1) The average radiation exposure to people is ~620 mrem/year-- this means that this ship picked up 52 mrem/hour of radiation from the could. (Read: Only 52 mrem-- the ship was only "in it" for an hour)

    2) A CT scan is 150 mrem. Depending on the X-ray, it can be around 30-50 mrem.

    3) People working with the NRC have an occupational limit of 5000 mrem.

    4) Those people living in areas having high levels of background radiation � above 1,000 mrem (10 mSv) per year � such as Denver, Colorado, have shown no adverse biological effects.

    5) Cancers associated with high-dose exposure (greater than 50,000 mrem) include leukemia, breast, bladder, colon, liver, lung, esophagus, ovarian, multiple myeloma, and stomach cancers. Department of
    Health and Human Services literature also suggests a possible association between ionizing radiation exposure and prostate, nasal cavity/sinuses, pharyngeal and laryngeal, and pancreatic cancer.

    6) Although radiation may cause cancers at high doses and high dose rates, currently there are no data to establish unequivocally the occurrence of cancer following exposure to low doses and dose rates � below about 10,000 mrem (100 mSv).

    So yes, if we park the ship in the cloud and wait, and follow the cloud (and it's diffusion), someone may have an adverse effect eventually. You do know how gaseous diffusion works, right? As well as precipitation, metal complexation, and solubility, right? I'll assume not. You should do some reading; that dosage of 52 mrem/hour isn't going to stay like that for long.

    Here's ( the link for the NRC data.

    Also, you might want to look up three models of radiation exposure (which I also had previously mentioned, if you read my posts): linear no threshold, linear with adjustment factor, and logarithmic.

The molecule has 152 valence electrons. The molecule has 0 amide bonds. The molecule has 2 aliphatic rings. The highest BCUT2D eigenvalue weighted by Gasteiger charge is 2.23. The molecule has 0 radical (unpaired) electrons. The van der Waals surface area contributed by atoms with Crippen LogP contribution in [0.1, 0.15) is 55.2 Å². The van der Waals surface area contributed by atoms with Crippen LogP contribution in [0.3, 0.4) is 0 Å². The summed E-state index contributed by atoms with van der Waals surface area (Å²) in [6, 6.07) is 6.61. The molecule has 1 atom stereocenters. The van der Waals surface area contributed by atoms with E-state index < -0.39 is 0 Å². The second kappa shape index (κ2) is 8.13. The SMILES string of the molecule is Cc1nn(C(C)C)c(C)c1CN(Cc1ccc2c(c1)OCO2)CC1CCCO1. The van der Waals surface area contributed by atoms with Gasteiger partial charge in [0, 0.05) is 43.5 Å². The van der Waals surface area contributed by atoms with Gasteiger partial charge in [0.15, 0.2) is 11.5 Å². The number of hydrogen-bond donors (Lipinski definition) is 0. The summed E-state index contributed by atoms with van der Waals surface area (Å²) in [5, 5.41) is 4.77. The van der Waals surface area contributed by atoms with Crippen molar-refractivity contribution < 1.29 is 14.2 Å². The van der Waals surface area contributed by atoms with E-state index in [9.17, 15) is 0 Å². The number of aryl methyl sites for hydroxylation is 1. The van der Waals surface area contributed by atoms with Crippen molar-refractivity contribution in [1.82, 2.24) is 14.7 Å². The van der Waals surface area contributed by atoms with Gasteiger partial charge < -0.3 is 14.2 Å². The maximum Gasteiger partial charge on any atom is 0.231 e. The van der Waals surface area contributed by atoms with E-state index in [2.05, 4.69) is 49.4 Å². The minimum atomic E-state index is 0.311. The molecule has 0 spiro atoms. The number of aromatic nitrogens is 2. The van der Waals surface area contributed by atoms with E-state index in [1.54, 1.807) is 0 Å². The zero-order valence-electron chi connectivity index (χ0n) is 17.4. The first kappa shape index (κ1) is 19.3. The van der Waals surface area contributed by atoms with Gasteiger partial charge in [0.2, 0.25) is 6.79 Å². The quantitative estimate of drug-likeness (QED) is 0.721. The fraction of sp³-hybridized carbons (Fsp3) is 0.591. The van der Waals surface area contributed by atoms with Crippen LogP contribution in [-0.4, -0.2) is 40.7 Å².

The residents will be fine, you can put away your tin foil hats. If we have a melt down, then we'll talk.

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  • JFreak
    Jul 12, 05:24 AM
    I bet the the Quad G5 will retain their value for awhile.

    Yes, it will. Given that many pro apps are still not Universal, and that many times first ported version is somewhat buggy, the PPC hardware running native PPC software will become very valuable during the next 12ish months.

    Why does it seem that about 105% of Mac-users are Photoshop-users as well (I bet that PhotoShop-users are in fact in the minority)?

    Because 105% of Mac-users have bought Photoshop Elements bundled with a digital camera. 95% of those never bother to upgrade to full version and 82% of those never use the software anyway. Oh, and 67% of statistics are made on spot ;)

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  • munkery
    May 2, 04:32 PM
    A smart hacker will simply feed Safari the data it looks for when verifying a file is an installer. Once that's done, do what you want with the person's computer. It isn't rocket science, it just takes time and effort, something many hackers would rather spend on windows-based PCs.

    All successful malware includes privilege escalation via exploitation. This does not. That is why malware never has become successful in OS X and is becoming less successful in Windows. The big issue with Windows in the past was the default account in Windows XP (admin) runs with elevated privileges by default so privilege escalation was not required for system level access.

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  • Multimedia
    Oct 30, 04:40 PM
    That kind of bug is the reason why a programmer would be very hesitant to use more processors than are available on any machine the code has been tested on. It is not unlikely that for example Handbrake has a built-in limit of four processors, because the developers never had a machine with eight processors.I'm not worried about that at all. Only worry about crashes due to not knowing what to do when 8 are reported. I want to run 4 things at once so I am not concerned each can't use all 8 at once. That's a feature not a bug. ;)

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  • vincenz